Brian Grazer, producer of such movies as Apollo 13, A Beautiful Mind, and Friday Night Lights, is on mission. He wants to promote curiosity. He is passionate about it. And from that passion comes a book, A Curious Mind: The Secret to a Bigger Life.
In the introduction he says:
Curiosity is what gives energy and insight to everything else I do. . . For me curiosity infuses everything with a sense of possibility. Curiosity has, quite literally, been the key to my success, and also the key to my happiness.
Quite an endorsement, from someone who has been highly successful in a business that is both creative and difficult.
Underlying Grazer’s curiosity—and the focus of his book—is something he calls “curiosity conversations.” Grazer has spent his adult life seeking out interesting people and asking each one to have a conversation. Importantly, he doesn’t plan conversations with particular movies in mind, but just with the goal of learning something, with luck, something interesting. The well of ideas generated through curiosity conversations has sparked connections in dozens of ways that enhanced both his work and his life.
The book A Curious Mind is interesting, even while it wanders a bit. But the notion of curiosity conversations is a fascinating one, and I keep thinking about how it might be used in school situations. Imagine giving students the challenge to have a conversation with an adult whose work (or life) they find interesting. Their task is to learn something meaningful to share with the group. How would it tie to the curriculum? Certainly planning and conducting a successful interview requires essential oral communication skills. And the results of the interviews could be shared in any number of written or multi-media forms.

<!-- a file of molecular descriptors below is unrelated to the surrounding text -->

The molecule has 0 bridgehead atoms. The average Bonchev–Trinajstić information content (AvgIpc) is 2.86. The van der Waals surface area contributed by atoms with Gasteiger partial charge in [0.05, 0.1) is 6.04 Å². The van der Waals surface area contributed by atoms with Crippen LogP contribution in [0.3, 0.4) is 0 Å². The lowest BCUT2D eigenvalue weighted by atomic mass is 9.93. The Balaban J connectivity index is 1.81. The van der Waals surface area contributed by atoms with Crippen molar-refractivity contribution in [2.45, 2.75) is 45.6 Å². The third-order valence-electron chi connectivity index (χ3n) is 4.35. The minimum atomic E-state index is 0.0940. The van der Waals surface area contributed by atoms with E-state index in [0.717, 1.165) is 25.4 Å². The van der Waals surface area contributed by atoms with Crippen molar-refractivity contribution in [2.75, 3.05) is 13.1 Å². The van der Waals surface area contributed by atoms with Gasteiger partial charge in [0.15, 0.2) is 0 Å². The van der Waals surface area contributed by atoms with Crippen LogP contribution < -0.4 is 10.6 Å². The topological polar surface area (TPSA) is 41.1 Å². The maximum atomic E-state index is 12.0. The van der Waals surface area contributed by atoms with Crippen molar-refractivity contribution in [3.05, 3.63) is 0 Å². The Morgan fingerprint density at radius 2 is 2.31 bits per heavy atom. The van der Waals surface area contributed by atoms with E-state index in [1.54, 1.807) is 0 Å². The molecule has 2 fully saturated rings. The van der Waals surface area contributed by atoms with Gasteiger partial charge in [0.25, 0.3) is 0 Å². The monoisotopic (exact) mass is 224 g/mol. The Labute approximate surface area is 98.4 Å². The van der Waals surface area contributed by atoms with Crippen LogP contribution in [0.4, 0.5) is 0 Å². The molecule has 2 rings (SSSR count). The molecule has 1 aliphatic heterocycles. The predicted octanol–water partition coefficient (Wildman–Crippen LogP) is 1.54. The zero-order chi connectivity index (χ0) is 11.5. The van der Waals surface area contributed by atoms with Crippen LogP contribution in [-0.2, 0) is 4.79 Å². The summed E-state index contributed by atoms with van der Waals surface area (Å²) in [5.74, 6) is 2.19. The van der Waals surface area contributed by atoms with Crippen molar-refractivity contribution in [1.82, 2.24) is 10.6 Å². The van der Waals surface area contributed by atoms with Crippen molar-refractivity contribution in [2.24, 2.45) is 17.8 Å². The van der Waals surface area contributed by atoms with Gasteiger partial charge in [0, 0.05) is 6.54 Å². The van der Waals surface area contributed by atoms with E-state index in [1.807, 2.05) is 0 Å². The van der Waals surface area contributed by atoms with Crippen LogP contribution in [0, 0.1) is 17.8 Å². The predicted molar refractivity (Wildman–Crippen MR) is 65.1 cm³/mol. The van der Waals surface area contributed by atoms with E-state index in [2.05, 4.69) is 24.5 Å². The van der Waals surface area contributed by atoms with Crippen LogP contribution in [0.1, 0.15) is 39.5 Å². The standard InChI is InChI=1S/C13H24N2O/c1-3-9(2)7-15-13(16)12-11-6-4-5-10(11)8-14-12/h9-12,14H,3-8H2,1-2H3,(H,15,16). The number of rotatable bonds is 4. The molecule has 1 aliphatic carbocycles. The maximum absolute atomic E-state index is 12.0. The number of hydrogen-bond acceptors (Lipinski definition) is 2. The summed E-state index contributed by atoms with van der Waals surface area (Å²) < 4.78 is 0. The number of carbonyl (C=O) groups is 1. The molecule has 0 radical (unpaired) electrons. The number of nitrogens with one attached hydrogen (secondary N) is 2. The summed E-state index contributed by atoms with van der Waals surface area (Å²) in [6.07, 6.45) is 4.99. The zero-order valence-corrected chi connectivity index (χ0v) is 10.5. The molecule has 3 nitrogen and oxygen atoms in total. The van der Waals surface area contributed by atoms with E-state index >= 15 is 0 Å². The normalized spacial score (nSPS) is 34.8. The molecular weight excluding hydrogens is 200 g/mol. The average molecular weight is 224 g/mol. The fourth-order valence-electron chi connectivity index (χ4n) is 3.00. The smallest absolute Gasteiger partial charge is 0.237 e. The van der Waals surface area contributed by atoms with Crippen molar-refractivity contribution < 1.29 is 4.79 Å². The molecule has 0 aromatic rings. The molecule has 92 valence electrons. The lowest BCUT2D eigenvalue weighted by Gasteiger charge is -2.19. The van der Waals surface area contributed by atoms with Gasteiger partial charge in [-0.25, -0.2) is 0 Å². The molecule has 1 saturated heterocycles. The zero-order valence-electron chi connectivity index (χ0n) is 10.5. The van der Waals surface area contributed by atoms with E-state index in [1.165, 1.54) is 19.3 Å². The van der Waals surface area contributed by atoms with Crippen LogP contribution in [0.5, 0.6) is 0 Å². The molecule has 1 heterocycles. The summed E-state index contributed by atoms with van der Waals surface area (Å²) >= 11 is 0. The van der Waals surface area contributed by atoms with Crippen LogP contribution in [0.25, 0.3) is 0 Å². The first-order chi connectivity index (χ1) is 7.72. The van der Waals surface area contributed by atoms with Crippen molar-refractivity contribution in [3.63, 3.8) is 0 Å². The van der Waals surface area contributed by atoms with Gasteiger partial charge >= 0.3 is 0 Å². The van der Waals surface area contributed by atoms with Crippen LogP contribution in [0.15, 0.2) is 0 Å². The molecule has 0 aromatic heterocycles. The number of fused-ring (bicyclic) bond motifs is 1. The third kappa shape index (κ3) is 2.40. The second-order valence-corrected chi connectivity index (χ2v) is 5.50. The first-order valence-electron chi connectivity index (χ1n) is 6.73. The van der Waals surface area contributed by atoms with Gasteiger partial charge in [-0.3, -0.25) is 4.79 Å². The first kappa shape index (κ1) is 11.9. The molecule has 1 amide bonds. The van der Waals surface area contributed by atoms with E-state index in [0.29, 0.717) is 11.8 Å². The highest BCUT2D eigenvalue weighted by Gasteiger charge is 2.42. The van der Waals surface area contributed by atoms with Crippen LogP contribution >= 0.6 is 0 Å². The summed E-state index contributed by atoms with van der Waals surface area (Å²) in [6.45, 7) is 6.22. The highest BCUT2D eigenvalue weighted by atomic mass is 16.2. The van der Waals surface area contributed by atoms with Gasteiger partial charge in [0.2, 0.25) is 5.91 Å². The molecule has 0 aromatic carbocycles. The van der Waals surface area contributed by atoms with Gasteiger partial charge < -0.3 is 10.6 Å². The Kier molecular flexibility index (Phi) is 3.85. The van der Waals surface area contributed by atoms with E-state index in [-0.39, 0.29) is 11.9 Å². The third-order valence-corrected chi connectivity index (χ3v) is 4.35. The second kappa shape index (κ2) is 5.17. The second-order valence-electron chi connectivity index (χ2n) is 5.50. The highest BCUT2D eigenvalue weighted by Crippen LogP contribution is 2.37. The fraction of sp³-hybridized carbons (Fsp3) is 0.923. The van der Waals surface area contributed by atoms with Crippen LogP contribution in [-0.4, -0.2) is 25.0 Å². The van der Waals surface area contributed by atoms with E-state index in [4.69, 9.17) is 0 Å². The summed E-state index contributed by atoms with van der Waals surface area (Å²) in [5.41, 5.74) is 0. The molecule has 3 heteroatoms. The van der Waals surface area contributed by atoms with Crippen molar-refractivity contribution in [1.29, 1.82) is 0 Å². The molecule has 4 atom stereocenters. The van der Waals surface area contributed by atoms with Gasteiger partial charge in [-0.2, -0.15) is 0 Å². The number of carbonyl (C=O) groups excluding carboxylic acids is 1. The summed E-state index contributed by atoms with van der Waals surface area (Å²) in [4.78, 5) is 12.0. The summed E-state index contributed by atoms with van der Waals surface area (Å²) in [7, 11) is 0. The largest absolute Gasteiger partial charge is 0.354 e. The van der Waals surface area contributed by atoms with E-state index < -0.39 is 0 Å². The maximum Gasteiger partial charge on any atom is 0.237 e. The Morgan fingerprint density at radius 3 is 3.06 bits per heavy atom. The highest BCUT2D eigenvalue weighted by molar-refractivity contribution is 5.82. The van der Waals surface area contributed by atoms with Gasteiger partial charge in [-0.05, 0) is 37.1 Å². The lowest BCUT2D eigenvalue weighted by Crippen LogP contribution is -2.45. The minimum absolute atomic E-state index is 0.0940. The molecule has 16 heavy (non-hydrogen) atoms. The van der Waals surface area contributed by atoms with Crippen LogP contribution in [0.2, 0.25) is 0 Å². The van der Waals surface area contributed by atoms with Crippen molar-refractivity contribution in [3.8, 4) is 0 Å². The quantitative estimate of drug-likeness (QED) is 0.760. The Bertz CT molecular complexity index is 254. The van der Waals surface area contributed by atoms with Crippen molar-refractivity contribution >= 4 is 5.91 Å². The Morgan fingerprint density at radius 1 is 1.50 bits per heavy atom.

But perhaps most importantly, teaching students about curiosity conversations teaches them that curiosity itself has value. It is a reminder that some questions have many answers, and continuing to wonder can enrich their lives. Can you think of many lessons more important?